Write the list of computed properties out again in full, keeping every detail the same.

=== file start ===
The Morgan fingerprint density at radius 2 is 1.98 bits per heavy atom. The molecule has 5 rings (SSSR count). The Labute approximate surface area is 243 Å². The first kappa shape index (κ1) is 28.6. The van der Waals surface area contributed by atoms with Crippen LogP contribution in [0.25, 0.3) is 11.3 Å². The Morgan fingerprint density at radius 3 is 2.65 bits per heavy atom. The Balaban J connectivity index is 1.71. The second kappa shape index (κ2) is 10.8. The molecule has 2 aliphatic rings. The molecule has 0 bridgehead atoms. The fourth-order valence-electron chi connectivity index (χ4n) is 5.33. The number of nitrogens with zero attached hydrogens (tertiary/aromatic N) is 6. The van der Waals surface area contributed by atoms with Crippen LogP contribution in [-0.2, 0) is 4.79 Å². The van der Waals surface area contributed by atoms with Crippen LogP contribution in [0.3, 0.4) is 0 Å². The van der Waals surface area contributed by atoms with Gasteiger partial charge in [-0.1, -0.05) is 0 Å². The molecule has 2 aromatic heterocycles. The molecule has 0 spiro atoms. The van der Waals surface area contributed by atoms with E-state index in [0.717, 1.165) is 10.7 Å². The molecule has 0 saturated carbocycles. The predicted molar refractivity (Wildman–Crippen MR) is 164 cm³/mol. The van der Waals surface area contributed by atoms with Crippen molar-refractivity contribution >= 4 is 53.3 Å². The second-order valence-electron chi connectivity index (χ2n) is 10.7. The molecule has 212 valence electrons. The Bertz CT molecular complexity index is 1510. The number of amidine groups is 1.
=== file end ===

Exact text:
The Morgan fingerprint density at radius 2 is 1.98 bits per heavy atom. The molecule has 5 rings (SSSR count). The Labute approximate surface area is 243 Å². The first kappa shape index (κ1) is 28.6. The van der Waals surface area contributed by atoms with Crippen LogP contribution in [0.25, 0.3) is 11.3 Å². The Morgan fingerprint density at radius 3 is 2.65 bits per heavy atom. The Balaban J connectivity index is 1.71. The second kappa shape index (κ2) is 10.8. The molecule has 2 aliphatic rings. The molecule has 0 bridgehead atoms. The fourth-order valence-electron chi connectivity index (χ4n) is 5.33. The number of nitrogens with zero attached hydrogens (tertiary/aromatic N) is 6. The van der Waals surface area contributed by atoms with Crippen LogP contribution in [-0.2, 0) is 4.79 Å². The van der Waals surface area contributed by atoms with Crippen LogP contribution in [0.3, 0.4) is 0 Å². The van der Waals surface area contributed by atoms with Gasteiger partial charge in [-0.1, -0.05) is 0 Å². The molecule has 2 aromatic heterocycles. The molecule has 0 spiro atoms. The van der Waals surface area contributed by atoms with E-state index in [0.717, 1.165) is 10.7 Å². The molecule has 0 saturated carbocycles. The predicted molar refractivity (Wildman–Crippen MR) is 164 cm³/mol. The van der Waals surface area contributed by atoms with Crippen molar-refractivity contribution >= 4 is 53.3 Å². The second-order valence-electron chi connectivity index (χ2n) is 10.7. The molecule has 212 valence electrons. The Bertz CT molecular complexity index is 1510. The number of amidine groups is 1.